European destinations dominate international schedules to/from Israel, while long haul routes represent a relatively small share of capacity. To a very large extent, for geopolitical reasons, Israel is an end of line destination served from the west (Europe and, to a lesser extent, North America), but with very few direct links to its east and south.
To read on, visit Israel aviation: El Al loses share to LCCs as EU skies open
Flybe SWOT: Europe’s leading independent regional airline stalls again
Flybe is Europe’s largest independent regional airline, the UK’s biggest airline in the domestic regional market (i.e. excluding London), and it has no airline competition in most of its network. This sounds like the basis for printing money.
However, it struggles to make a sustainable level of profit. Flybe reported another net loss for the financial year to Mar-2018 – its sixth time in the red in the past eight years. This suggests that it may have a fundamental, structural problem, or may need better execution of its strategic aims.
It may be a bit of both. Regional airlines inherently have a high unit cost level and typically work best when focused on a narrow niche. Flybe overexpanded in the past and overcommitted to aircraft that were not best suited to its network.
In spite of a depressed share price, Flybe has not yet attracted a bid and must focus on self-help. It is now on a course of fleet reduction, focusing mainly on the Bombardier Q400, but also retaining the Embraer E175 for longer, thicker routes. This, together with tighter cost control, presents the opportunity for Flybe to seek a way to sustainable profitability.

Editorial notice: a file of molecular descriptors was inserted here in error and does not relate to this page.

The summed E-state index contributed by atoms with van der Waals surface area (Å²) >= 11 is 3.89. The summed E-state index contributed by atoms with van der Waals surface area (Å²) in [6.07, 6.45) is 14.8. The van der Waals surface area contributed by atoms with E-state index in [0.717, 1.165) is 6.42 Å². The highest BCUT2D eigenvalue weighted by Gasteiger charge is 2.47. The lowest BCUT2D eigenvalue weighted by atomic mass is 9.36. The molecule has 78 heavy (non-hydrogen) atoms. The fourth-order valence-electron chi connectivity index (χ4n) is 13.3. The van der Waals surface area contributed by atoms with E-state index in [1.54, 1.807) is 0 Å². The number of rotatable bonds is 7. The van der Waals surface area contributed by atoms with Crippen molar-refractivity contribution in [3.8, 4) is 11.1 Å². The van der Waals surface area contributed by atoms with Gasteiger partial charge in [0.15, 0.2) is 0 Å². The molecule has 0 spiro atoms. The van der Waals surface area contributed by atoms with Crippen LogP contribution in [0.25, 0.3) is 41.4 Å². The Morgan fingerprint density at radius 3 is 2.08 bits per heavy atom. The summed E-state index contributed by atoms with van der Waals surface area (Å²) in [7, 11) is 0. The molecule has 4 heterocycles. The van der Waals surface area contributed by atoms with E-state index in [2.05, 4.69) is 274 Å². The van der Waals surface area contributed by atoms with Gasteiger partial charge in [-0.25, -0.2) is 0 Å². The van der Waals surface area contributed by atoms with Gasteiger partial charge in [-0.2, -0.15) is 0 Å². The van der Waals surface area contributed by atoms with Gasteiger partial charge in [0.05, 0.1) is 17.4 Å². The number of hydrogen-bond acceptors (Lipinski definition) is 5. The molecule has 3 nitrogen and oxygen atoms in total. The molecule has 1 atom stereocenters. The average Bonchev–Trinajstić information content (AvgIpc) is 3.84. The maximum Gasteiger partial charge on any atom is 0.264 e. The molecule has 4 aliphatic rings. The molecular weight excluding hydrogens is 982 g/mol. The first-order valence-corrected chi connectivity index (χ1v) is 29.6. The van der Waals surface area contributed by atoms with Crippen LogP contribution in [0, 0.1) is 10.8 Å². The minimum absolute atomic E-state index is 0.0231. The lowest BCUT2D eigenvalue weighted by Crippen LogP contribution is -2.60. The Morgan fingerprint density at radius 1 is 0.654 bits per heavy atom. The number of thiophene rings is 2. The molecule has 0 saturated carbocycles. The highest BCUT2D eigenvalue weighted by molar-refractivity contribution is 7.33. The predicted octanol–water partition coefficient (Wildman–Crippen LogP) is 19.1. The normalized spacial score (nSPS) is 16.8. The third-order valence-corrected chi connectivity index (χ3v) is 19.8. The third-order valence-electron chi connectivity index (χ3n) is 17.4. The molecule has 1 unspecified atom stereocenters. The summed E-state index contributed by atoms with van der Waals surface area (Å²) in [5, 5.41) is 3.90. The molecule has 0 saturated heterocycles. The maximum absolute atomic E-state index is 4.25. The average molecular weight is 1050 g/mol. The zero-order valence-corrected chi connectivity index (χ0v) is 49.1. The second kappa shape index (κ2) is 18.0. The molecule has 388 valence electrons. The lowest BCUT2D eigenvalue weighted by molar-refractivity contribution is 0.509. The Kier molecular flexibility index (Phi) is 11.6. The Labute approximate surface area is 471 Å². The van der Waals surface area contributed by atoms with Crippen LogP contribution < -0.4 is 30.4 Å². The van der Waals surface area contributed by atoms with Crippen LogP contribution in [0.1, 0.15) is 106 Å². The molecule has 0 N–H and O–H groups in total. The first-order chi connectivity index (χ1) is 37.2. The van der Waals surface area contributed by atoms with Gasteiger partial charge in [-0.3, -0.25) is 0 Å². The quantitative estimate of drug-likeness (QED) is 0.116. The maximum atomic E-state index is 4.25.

This report considers Flybe’s strengths, weaknesses, opportunities and threats.
To read on, visit Flybe SWOT: Europe’s leading independent regional airline stalls again
Chatbots and millennials. Airline distribution in transition
The CAPA Americas Summit earlier this year addressed the airline distribution landscape – one of the fastest evolving elements of the industry at large, as airlines work to determine the best avenues for maximising their retailing strategies and enhancing positive brand awareness.
Voice technology and chatbots are emerging as the new frontiers in distribution and retailing, joining applications such as Twitter and Facebook, as desktops are all but obsolete in researching and booking travel.
Even as airlines continue their work to drive consumers to their own websites, a resounding message from industry players is that airlines need to study the digital and mobile habits of customers carefully, particularly the importance of messaging platforms to today’s airline passengers.
To read on, visit Chatbots and millennials. Airline distribution in transition